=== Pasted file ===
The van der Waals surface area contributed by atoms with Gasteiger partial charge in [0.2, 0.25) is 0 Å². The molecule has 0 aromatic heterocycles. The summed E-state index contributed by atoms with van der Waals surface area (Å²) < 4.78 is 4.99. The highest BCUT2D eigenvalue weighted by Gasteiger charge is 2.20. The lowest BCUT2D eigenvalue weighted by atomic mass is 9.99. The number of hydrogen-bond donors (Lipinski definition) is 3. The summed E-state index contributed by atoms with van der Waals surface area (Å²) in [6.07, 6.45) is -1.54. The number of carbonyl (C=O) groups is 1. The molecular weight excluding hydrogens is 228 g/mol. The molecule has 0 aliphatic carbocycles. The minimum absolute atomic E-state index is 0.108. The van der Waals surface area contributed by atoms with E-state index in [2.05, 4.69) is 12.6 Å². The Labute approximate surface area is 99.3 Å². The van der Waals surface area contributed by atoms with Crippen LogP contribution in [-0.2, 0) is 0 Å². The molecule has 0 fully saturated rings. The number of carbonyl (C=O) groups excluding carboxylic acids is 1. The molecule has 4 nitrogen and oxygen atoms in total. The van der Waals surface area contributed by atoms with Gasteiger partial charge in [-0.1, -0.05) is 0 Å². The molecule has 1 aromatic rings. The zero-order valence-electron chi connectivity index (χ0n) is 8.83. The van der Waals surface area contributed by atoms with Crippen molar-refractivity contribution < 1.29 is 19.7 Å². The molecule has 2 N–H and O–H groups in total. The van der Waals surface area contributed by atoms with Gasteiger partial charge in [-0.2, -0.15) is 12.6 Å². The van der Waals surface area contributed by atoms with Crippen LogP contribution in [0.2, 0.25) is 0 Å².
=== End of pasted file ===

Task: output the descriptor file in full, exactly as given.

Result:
The van der Waals surface area contributed by atoms with Gasteiger partial charge in [0.2, 0.25) is 0 Å². The molecule has 0 aromatic heterocycles. The summed E-state index contributed by atoms with van der Waals surface area (Å²) < 4.78 is 4.99. The highest BCUT2D eigenvalue weighted by Gasteiger charge is 2.20. The lowest BCUT2D eigenvalue weighted by atomic mass is 9.99. The number of hydrogen-bond donors (Lipinski definition) is 3. The summed E-state index contributed by atoms with van der Waals surface area (Å²) in [6.07, 6.45) is -1.54. The number of carbonyl (C=O) groups is 1. The molecular weight excluding hydrogens is 228 g/mol. The molecule has 0 aliphatic carbocycles. The minimum absolute atomic E-state index is 0.108. The van der Waals surface area contributed by atoms with E-state index in [2.05, 4.69) is 12.6 Å². The Labute approximate surface area is 99.3 Å². The van der Waals surface area contributed by atoms with Crippen LogP contribution in [-0.2, 0) is 0 Å². The molecule has 0 fully saturated rings. The number of carbonyl (C=O) groups excluding carboxylic acids is 1. The molecule has 4 nitrogen and oxygen atoms in total. The van der Waals surface area contributed by atoms with Gasteiger partial charge in [-0.1, -0.05) is 0 Å². The molecule has 1 aromatic rings. The zero-order valence-electron chi connectivity index (χ0n) is 8.83. The van der Waals surface area contributed by atoms with Crippen molar-refractivity contribution < 1.29 is 19.7 Å². The molecule has 2 N–H and O–H groups in total. The van der Waals surface area contributed by atoms with Gasteiger partial charge in [-0.2, -0.15) is 12.6 Å². The van der Waals surface area contributed by atoms with Crippen LogP contribution in [0.2, 0.25) is 0 Å².